They used to call it one of the best draft classes of the last 25 years. Now, it’s looking more and more like Anthony Davis… and then everybody else. Still, on June 28, the 2012 NBA Draft will bring hope, and hopefully new talent to some teams that desperately need it.
As we do every year, Dime will be holding you down with Mock Drafts, player interviews and diaries (you should check out Dion Waiters‘ draft diary), and we will also be bringing you draft profiles for every potential prospect deemed worthy. With this year’s crop of talent, that list is long. Our last profile was on Illinois’ sophomore center Meyers Leonard. This week’s profile is on Weber State’s junior point guard Damian Lillard.
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Best Case: Jason Terry
Worst Case: Jerryd Bayless
Final Comparison: Jeff Teague
(on a scale of 1 to 10, 1 being overseas talent and 10 being NBA Rookie of the Year)
We are currently in a golden age of point guards. They come in all shapes and sizes. One thing in common among a vast majority of the modern day point guards is that they are all ridiculously athletic. A guy like Damian Lillard looks athletic in the Big Sky Conference but by NBA standards, he is no freak of nature. He has decent athleticism. Lillard won’t pull a Russell Westbrook by blowing by his defender and dunking on the opposing team’s center in the lane. That just isn’t his game.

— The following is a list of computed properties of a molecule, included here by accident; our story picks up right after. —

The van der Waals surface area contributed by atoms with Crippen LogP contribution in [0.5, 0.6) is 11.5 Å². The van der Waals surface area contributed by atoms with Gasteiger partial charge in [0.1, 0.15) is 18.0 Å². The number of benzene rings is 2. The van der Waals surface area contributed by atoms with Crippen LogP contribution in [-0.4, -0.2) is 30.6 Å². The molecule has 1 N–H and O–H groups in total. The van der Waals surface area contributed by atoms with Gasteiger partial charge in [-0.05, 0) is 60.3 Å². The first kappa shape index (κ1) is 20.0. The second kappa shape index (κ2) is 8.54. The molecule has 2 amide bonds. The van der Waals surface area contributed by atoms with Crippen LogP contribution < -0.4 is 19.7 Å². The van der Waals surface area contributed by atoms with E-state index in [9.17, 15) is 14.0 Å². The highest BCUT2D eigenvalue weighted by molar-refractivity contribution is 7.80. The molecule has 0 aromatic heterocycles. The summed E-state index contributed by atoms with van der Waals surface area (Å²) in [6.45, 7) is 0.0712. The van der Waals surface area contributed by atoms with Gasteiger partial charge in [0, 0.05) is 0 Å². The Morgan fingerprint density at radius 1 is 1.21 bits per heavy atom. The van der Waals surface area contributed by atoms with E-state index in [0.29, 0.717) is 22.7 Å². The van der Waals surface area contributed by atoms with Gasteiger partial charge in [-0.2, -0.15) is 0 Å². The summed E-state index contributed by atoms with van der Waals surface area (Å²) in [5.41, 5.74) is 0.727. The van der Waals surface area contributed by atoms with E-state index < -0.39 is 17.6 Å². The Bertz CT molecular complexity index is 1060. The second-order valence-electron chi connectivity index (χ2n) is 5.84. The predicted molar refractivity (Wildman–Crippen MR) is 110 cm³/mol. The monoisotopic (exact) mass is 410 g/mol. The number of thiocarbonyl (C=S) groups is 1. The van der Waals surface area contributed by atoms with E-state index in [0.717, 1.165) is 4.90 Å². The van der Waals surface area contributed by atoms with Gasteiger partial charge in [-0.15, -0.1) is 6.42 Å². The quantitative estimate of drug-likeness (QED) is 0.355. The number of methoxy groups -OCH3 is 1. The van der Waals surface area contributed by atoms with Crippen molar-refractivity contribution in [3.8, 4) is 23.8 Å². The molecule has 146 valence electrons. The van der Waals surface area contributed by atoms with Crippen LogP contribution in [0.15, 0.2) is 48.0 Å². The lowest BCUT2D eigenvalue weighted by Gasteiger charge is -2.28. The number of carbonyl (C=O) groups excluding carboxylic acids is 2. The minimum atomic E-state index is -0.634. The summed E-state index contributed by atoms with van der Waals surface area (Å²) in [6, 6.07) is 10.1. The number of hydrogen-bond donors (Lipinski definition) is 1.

One point of concern while watching Lillard was his apparent lack of lateral quickness on the defensive end. One thing to keep in mind is that Lillard did a lot of the heavy lifting for his Weber State team. As you can see from the graph below from StatSheet.com, there were times when he would take over 40 percent of his team’s shots. When a team has a player doing so much for them on the offensive end, it is hard to ask much of him on the defensive end. It is also possible that Weber State head coach Randy Rahe asked him to stay out of foul trouble. Once he reaches the league he will be able to have an even focus on both ends of the floor.
There was no other player in college basketball who had as productive and efficient of a season as Lillard. He averaged 24.5 points per game on 46.7 percent shooting from the field, 40.9 percent from beyond the arc, and 88.7 percent from the line. Lillard obviously will not be putting up those kind of numbers when he gets to the NBA considering that his competition will be significantly tougher, but it was pretty amazing how he managed to score so efficiently despite having to take so many shots. From a skill standpoint, Lillard is ready for the league. There is only one question: can he be a good floor general? He showed decent playmaking skills at Weber State, but nothing extraordinary. Once he is surrounded by NBA players, however, he very well may prove that he can play the point guard position full time.
There are few players in this draft as ready for the NBA as Damian Lillard. He will be able to either start for a bad team or contribute for a decent one (think of a role similar to that of Norris Cole on Miami at the beginning of the year). Lillard can score in every way possible. He may need to adjust to the NBA game a little bit because he will not be taking 15 shots a game. There were times during the season when Lillard took some questionable shots and he will need to get those out of his system once he makes the big jump.